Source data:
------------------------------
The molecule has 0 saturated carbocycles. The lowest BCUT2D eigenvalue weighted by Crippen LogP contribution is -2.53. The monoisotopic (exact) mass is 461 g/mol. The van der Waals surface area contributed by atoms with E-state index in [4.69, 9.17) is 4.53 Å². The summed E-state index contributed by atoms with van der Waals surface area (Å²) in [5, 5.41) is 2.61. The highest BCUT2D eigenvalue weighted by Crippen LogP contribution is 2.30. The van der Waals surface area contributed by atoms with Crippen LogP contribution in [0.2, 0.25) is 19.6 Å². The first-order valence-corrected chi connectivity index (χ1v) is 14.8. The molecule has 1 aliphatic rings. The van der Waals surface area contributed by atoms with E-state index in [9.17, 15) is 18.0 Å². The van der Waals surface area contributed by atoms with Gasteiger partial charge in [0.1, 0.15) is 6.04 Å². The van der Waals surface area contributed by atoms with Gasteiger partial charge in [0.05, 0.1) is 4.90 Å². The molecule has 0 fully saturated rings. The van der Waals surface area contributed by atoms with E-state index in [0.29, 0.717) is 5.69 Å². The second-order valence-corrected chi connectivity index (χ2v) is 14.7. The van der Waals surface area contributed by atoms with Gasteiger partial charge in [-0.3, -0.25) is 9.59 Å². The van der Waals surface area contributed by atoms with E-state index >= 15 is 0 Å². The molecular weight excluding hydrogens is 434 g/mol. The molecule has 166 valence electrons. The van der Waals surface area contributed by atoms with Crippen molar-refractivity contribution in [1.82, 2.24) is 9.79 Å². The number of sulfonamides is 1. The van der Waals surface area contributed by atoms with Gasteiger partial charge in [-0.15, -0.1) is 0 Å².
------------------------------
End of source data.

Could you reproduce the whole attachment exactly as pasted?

The molecule has 0 saturated carbocycles. The lowest BCUT2D eigenvalue weighted by Crippen LogP contribution is -2.53. The monoisotopic (exact) mass is 461 g/mol. The van der Waals surface area contributed by atoms with E-state index in [4.69, 9.17) is 4.53 Å². The summed E-state index contributed by atoms with van der Waals surface area (Å²) in [5, 5.41) is 2.61. The highest BCUT2D eigenvalue weighted by Crippen LogP contribution is 2.30. The van der Waals surface area contributed by atoms with Crippen LogP contribution in [0.2, 0.25) is 19.6 Å². The first-order valence-corrected chi connectivity index (χ1v) is 14.8. The molecule has 1 aliphatic rings. The van der Waals surface area contributed by atoms with E-state index in [9.17, 15) is 18.0 Å². The van der Waals surface area contributed by atoms with Gasteiger partial charge in [0.1, 0.15) is 6.04 Å². The van der Waals surface area contributed by atoms with Gasteiger partial charge in [0.05, 0.1) is 4.90 Å². The molecule has 0 fully saturated rings. The van der Waals surface area contributed by atoms with E-state index in [0.29, 0.717) is 5.69 Å². The second-order valence-corrected chi connectivity index (χ2v) is 14.7. The van der Waals surface area contributed by atoms with Gasteiger partial charge in [-0.3, -0.25) is 9.59 Å². The van der Waals surface area contributed by atoms with E-state index >= 15 is 0 Å². The molecular weight excluding hydrogens is 434 g/mol. The molecule has 166 valence electrons. The van der Waals surface area contributed by atoms with Crippen molar-refractivity contribution in [1.82, 2.24) is 9.79 Å². The number of sulfonamides is 1. The van der Waals surface area contributed by atoms with Gasteiger partial charge in [-0.15, -0.1) is 0 Å².